Bana cathedral

Bana Monastery Complex (Region of Tao)

The monastery complex of Bana (Georg. ბანას სამონასტრო კომპლექსი, Tur. Penek Kilissi)– one of the church and state centers of Georgia, is located in the territory of the historical region of  Georgia- Tao (Georg. ტაო), in the Chorochi Valley (Georg. ჭოროხი), on the right bank Bani River (Georg. ბანი). Currently located within the borders of Turkey under the name “Fanak” (Tur. Penek). The main temple of the monastery – Cathedral of Bana, dedicated to the Life-Giving Cross, according to historical sources, was built in the IX century. However, upon stylistic analysis, scientists come to the conclusion that the temple could not be later than the VII  century, because it has the form of a tetraconch, which is no longer found after the VII century. Bana cathedral is built on a round hill and is also perceived as round, although in fact it was multifaceted. The three-storey temple consisted of a church and a round gallery. The architectural details and decoration of the temple are distinguished by technical skill and high artistry.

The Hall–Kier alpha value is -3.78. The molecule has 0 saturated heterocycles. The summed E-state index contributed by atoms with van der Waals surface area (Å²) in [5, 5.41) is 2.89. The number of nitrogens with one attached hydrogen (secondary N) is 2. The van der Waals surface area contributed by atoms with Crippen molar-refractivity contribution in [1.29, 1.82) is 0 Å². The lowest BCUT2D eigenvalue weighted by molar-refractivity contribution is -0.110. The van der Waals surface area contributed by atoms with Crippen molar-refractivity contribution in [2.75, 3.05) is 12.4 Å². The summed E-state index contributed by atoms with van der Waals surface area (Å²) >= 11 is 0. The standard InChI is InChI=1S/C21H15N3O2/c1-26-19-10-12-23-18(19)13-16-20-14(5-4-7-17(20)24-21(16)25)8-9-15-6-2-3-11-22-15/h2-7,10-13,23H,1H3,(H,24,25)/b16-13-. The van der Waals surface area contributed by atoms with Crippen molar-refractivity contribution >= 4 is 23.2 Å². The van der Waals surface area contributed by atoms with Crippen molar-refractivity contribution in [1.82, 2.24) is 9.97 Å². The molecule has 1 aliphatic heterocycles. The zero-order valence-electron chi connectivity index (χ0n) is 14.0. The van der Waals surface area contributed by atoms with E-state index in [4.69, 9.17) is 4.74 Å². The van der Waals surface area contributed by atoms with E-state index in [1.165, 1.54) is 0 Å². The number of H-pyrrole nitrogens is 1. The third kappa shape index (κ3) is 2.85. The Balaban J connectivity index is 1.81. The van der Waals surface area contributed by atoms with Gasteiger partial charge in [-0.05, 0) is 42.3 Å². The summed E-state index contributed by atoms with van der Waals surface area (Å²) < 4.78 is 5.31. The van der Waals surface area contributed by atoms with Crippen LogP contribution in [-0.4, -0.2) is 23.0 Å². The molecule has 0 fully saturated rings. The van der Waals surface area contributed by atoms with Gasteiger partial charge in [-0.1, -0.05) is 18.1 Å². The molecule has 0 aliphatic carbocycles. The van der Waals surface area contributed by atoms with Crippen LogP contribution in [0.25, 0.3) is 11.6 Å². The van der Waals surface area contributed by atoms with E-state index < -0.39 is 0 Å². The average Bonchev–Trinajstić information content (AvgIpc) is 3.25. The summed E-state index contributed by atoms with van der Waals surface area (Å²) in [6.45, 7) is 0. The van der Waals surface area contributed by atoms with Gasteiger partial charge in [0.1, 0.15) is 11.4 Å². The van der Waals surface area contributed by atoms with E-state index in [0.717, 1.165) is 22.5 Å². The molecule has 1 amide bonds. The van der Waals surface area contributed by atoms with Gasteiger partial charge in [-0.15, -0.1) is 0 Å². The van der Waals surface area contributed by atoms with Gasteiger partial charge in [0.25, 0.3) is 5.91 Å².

In addition to the main temple, the monastery complex included relatively small chapels and churches, a cave church carved into the rock and cells, and other buildings for various purposes. One of the small churches of the monastery, which is a domed tetraconch and similar to the main temple, has completely disappeared. Southeast of the Bana Cathedral, there is a cave church of the monastery complex and cells in which ascetic monks retired. A prominent monument of Georgian architecture, it was used as a royal residence by the Georgian Bagrationi dynasty until the period of the Ottoman Empire. The Ottomans, who conquered the region in the XVI century, destroyed the monastery and turned the main temple into a fortress. After the colonization of the Tao region by the Turks, it became quite difficult to maintain Christianity in the Chorokhi Valley and the surrounding areas. The monastery complex of Bana, as a cultural and political center has lost its former importance.


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